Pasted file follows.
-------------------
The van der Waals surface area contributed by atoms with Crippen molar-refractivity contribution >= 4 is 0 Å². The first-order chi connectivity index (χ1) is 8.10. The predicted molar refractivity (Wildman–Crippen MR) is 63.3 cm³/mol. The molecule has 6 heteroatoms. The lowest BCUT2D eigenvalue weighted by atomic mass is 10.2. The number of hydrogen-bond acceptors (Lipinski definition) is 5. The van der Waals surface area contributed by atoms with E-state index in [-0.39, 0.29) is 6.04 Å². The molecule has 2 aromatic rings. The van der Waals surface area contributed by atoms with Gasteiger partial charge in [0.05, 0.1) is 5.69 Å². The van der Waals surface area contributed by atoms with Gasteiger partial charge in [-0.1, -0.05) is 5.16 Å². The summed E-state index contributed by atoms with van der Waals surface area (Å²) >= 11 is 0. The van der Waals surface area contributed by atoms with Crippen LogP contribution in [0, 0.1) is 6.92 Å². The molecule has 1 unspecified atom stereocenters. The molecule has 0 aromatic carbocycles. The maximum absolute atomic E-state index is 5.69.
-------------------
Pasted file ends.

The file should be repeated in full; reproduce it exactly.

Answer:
The van der Waals surface area contributed by atoms with Crippen molar-refractivity contribution >= 4 is 0 Å². The first-order chi connectivity index (χ1) is 8.10. The predicted molar refractivity (Wildman–Crippen MR) is 63.3 cm³/mol. The molecule has 6 heteroatoms. The lowest BCUT2D eigenvalue weighted by atomic mass is 10.2. The number of hydrogen-bond acceptors (Lipinski definition) is 5. The van der Waals surface area contributed by atoms with E-state index in [-0.39, 0.29) is 6.04 Å². The molecule has 2 aromatic rings. The van der Waals surface area contributed by atoms with Gasteiger partial charge in [0.05, 0.1) is 5.69 Å². The van der Waals surface area contributed by atoms with Gasteiger partial charge in [-0.1, -0.05) is 5.16 Å². The summed E-state index contributed by atoms with van der Waals surface area (Å²) >= 11 is 0. The van der Waals surface area contributed by atoms with Crippen LogP contribution in [0, 0.1) is 6.92 Å². The molecule has 1 unspecified atom stereocenters. The molecule has 0 aromatic carbocycles. The maximum absolute atomic E-state index is 5.69.